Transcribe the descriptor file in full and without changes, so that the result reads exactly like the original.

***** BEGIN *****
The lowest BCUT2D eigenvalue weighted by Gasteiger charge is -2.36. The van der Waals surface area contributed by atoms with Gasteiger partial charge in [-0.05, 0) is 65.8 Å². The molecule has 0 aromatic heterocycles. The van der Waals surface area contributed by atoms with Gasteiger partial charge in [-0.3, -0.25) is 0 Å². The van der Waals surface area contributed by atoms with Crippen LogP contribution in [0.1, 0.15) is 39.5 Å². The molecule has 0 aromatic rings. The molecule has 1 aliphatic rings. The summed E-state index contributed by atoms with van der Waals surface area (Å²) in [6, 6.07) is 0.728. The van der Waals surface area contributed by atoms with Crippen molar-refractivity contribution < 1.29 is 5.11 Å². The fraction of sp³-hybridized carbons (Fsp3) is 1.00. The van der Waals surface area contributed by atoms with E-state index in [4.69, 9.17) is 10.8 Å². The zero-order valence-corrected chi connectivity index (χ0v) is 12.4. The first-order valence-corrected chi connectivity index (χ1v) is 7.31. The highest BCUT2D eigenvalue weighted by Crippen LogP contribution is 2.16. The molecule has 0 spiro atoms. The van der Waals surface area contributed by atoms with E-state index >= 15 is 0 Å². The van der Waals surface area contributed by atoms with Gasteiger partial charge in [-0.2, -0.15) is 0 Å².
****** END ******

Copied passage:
The lowest BCUT2D eigenvalue weighted by Gasteiger charge is -2.36. The van der Waals surface area contributed by atoms with Gasteiger partial charge in [-0.05, 0) is 65.8 Å². The molecule has 0 aromatic heterocycles. The van der Waals surface area contributed by atoms with Gasteiger partial charge in [-0.3, -0.25) is 0 Å². The van der Waals surface area contributed by atoms with Crippen LogP contribution in [0.1, 0.15) is 39.5 Å². The molecule has 0 aromatic rings. The molecule has 1 aliphatic rings. The summed E-state index contributed by atoms with van der Waals surface area (Å²) in [6, 6.07) is 0.728. The van der Waals surface area contributed by atoms with Crippen molar-refractivity contribution < 1.29 is 5.11 Å². The fraction of sp³-hybridized carbons (Fsp3) is 1.00. The van der Waals surface area contributed by atoms with E-state index in [4.69, 9.17) is 10.8 Å². The zero-order valence-corrected chi connectivity index (χ0v) is 12.4. The first-order valence-corrected chi connectivity index (χ1v) is 7.31. The highest BCUT2D eigenvalue weighted by Crippen LogP contribution is 2.16. The molecule has 0 spiro atoms. The van der Waals surface area contributed by atoms with E-state index >= 15 is 0 Å². The van der Waals surface area contributed by atoms with Gasteiger partial charge in [-0.2, -0.15) is 0 Å².